There have been mixed reactions to the European Commission’s confirmation that it plans to suggest a ten-year renewal period for the glyphosate herbicide, with farmers calling for a full 15-year approval and some Members of the European Parliament arguing against any renewal.
The Commission has yet to finalise a proposal, but an “information note” was presented by EU Health and Food Safety Commissioner Vytenis Andriukaitis at a meeting of all Commissioners last week.
Based on the note, the Commissioners agreed to restart discussions with EU member states on a possible renewal of glyphosate for ten years.
Talks have been on hold since last year, while the European Chemicals Agency (ECHA) evaluated the active ingredient.
It concluded in March that glyphosate was not carcinogenic.
EU Agriculture Commissioner Phil Hogan subsequently expressed hopes that a renewal of “at least” ten years was likely.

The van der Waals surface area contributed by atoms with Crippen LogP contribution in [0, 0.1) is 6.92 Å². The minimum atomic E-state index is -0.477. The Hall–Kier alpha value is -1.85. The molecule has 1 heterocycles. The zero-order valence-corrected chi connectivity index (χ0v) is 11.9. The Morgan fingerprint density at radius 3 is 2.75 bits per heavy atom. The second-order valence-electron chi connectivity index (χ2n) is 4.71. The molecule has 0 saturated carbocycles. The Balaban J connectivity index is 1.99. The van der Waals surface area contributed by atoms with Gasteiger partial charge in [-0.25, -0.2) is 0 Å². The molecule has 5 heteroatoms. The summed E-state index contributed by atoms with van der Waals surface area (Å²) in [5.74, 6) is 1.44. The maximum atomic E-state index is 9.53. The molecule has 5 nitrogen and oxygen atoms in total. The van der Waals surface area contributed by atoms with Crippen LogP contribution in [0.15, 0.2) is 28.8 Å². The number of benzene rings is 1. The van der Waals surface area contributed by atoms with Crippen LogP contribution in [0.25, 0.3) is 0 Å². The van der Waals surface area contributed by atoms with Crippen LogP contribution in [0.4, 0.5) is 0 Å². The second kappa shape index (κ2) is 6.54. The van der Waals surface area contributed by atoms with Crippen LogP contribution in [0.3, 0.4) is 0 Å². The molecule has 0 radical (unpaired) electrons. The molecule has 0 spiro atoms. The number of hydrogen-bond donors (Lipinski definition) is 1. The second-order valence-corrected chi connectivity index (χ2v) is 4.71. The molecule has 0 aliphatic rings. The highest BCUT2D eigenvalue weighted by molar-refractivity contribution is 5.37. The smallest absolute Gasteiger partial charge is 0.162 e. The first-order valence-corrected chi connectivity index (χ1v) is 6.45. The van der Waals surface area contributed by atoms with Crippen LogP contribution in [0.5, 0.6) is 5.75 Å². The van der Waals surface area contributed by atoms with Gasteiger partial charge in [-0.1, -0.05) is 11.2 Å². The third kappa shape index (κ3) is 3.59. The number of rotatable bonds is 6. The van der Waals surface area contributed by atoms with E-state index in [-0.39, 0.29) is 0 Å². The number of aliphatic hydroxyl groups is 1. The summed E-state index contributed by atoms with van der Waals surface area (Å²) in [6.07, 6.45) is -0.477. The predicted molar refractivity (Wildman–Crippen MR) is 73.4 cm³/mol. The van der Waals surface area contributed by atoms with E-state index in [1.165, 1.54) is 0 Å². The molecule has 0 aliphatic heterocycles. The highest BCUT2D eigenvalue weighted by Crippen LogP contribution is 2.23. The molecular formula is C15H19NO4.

European farmers’ group Copa-Cogeca expresses “regret” that the Commission is considering just ten years, when the ECHA and the European Food Safety Authority published “strong evidence” supporting full re-authorisation.
But the Socialists and Democrats political party of the European Parliament says that any renewal should wait until there is more information on the industry data used in the evaluation of glyphosate.
It cites new “revelations” over Monsanto research papers in the US. It wants a hearing with the Parliament’s Environment and Agriculture Committees, the Commission, Monsanto and other stakeholders in June.
If it does not get a “satisfactory answer” from the Commission, the party says that it will ask for a parliamentary inquiry on the issue.